Group says kids in state custody shouldn't go hungry
A group of Tennessee pastors is calling on the State of Tennessee's Department of Children's Services (DCS) to take action to ensure all children in state custody have adequate food.
The Southern Christian Coalition is responding to media reports about conditions in state-run facilities for children in state custody. The reports include indications that some children did not have enough food to eat.
"All Tennessee children, no matter where they live or how much money they make, or the color of their skin, deserve to live in safety and without hunger," said Rev. Keri Cress, Associate Pastor of East End United Methodist Church in Nashville. "Yet, we now know that some children in Tennessee Department of Children's Services have been living in unsafe conditions with a lack of access to food. Even worse than this, DCS Commissioner Margie Quinn, appointed by Governor Lee, fired DCS employees when they tried to raise alarm bells about these unsafe living conditions of children in state custody. As a mother, a pastor, and former DCS employee myself, I am horrified that those in leadership in Governor Lee's administration would not only be ok with neglectful living conditions for precious children, but that they would silence the voices of those prioritizing the safety of our children."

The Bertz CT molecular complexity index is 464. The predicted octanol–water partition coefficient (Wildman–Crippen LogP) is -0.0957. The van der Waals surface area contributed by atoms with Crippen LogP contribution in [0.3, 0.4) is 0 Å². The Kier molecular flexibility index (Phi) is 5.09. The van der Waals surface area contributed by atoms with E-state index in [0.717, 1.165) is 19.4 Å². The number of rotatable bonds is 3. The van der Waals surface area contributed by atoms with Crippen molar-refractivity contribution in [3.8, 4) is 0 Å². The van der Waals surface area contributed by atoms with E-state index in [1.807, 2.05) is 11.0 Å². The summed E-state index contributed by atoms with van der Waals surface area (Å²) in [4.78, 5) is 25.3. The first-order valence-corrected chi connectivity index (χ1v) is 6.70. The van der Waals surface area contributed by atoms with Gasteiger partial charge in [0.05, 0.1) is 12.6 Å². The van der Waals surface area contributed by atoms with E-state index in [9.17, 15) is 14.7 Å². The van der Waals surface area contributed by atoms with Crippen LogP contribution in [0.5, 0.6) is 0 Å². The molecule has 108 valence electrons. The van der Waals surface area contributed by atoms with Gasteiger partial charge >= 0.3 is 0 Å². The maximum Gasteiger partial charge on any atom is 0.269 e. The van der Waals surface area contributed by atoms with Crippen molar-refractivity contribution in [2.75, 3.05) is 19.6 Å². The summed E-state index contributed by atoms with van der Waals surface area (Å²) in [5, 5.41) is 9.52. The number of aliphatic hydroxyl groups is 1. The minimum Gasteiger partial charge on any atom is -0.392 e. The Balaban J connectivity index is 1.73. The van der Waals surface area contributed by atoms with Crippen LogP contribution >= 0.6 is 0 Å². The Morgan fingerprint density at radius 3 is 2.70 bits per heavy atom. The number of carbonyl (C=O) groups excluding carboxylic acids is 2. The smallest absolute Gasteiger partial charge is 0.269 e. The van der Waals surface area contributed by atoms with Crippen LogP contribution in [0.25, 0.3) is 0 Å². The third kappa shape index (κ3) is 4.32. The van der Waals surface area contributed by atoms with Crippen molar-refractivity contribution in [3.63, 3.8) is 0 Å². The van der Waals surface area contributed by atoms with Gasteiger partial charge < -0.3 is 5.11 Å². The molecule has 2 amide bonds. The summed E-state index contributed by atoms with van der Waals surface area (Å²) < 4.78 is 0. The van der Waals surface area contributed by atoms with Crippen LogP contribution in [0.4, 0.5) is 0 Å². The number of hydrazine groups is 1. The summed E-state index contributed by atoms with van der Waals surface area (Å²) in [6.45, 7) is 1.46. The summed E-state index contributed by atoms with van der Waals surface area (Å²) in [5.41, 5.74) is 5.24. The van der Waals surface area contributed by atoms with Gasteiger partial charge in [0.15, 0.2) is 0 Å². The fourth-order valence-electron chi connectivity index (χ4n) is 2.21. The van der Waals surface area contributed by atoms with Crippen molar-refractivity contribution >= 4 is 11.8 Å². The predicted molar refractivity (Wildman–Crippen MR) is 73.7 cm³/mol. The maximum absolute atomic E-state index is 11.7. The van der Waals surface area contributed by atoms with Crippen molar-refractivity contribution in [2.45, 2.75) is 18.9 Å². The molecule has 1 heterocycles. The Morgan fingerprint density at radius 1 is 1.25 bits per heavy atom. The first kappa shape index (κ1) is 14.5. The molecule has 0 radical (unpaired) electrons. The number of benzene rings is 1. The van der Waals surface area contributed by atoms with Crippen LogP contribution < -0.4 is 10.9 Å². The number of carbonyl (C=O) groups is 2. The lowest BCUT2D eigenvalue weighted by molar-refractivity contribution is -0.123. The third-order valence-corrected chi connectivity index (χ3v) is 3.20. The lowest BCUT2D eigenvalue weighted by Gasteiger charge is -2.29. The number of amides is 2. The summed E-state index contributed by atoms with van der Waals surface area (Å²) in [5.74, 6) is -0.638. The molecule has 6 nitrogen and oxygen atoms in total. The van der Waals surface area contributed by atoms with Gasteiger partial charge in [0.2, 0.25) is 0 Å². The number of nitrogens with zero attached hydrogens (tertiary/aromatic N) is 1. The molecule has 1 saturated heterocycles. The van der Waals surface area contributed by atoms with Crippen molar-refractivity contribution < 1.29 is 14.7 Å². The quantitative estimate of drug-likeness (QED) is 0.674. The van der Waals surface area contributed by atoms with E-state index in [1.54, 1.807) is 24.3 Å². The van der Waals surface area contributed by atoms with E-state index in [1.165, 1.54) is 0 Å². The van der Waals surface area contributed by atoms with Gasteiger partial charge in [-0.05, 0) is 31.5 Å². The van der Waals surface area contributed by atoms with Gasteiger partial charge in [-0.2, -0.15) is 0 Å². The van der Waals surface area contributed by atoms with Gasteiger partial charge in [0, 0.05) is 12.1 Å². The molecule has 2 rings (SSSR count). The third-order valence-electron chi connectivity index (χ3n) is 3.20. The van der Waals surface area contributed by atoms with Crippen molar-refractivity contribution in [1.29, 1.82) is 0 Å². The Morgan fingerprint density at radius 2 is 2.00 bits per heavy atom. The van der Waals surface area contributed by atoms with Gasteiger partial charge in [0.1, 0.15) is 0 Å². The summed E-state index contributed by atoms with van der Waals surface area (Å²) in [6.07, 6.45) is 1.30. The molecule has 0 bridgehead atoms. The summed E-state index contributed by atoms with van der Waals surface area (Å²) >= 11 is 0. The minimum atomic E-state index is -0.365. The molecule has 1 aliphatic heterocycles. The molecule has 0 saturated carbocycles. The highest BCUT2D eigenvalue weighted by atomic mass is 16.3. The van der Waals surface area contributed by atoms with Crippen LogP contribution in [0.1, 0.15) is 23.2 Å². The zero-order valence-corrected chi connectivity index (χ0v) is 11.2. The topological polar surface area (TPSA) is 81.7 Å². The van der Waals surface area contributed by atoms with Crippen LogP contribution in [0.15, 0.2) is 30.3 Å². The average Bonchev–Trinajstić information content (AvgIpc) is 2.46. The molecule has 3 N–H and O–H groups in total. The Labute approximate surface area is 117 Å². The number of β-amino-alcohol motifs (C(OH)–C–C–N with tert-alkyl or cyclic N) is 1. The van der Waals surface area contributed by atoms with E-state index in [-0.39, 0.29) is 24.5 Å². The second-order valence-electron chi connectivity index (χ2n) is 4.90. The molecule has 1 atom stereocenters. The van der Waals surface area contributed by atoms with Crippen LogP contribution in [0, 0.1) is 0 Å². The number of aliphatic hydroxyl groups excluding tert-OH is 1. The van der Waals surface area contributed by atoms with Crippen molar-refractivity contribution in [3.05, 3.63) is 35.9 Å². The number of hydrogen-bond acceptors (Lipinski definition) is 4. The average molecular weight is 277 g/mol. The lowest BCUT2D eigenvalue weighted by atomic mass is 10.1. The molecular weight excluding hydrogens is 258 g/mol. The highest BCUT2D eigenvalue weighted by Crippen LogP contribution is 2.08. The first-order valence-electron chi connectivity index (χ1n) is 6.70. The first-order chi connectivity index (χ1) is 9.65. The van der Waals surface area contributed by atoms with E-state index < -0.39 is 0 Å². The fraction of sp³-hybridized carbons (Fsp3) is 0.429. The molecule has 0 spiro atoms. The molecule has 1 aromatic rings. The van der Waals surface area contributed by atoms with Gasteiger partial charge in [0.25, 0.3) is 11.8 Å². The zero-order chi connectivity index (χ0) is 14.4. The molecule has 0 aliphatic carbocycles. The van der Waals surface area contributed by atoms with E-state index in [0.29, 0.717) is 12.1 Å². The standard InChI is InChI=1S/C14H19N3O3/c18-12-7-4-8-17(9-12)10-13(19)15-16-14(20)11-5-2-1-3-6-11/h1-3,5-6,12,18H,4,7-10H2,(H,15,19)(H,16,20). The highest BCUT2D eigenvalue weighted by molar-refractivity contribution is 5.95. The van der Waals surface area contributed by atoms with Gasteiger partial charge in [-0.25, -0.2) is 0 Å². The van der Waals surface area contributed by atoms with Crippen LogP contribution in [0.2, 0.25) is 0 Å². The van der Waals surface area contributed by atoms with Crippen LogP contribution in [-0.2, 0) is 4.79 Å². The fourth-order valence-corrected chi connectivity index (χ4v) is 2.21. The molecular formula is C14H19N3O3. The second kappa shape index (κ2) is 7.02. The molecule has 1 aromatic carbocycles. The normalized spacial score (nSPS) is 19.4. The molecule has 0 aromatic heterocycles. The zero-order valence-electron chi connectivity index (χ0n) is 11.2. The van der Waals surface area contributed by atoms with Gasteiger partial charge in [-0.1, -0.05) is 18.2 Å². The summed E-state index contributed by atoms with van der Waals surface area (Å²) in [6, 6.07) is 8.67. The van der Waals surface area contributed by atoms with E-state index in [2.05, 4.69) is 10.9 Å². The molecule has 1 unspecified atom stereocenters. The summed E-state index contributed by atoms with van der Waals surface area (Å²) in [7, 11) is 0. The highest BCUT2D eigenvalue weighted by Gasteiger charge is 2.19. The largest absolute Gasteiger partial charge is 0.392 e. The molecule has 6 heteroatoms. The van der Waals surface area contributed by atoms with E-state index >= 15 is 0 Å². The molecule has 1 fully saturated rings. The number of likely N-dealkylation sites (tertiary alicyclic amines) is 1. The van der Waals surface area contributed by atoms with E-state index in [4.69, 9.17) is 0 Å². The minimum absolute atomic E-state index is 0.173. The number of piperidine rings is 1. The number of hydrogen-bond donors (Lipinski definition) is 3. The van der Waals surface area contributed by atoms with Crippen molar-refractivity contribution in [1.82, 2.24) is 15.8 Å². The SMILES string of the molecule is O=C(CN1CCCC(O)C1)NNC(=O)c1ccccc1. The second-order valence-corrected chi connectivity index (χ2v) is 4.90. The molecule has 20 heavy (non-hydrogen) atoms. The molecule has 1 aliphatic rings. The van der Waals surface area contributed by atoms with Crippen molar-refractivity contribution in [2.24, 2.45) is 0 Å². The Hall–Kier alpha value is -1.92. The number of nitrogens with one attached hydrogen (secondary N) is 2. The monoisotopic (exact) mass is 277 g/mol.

The group also said that state leaders are not currently prioritizing the well-being of children.
"As a pastor and as father I believe that no child should have to go hungry, so I'm disgusted that Tennessee's elected leaders like Sen. Ragan and Speaker Cameron Sexton are more focused on refusing federal funding used to feed children across the state, while children in DCS custody are going without food," said Rev. Brandon Berg, Pastor of Pastor of Norris and Sinking Springs United Methodist Churches in the Knoxville area.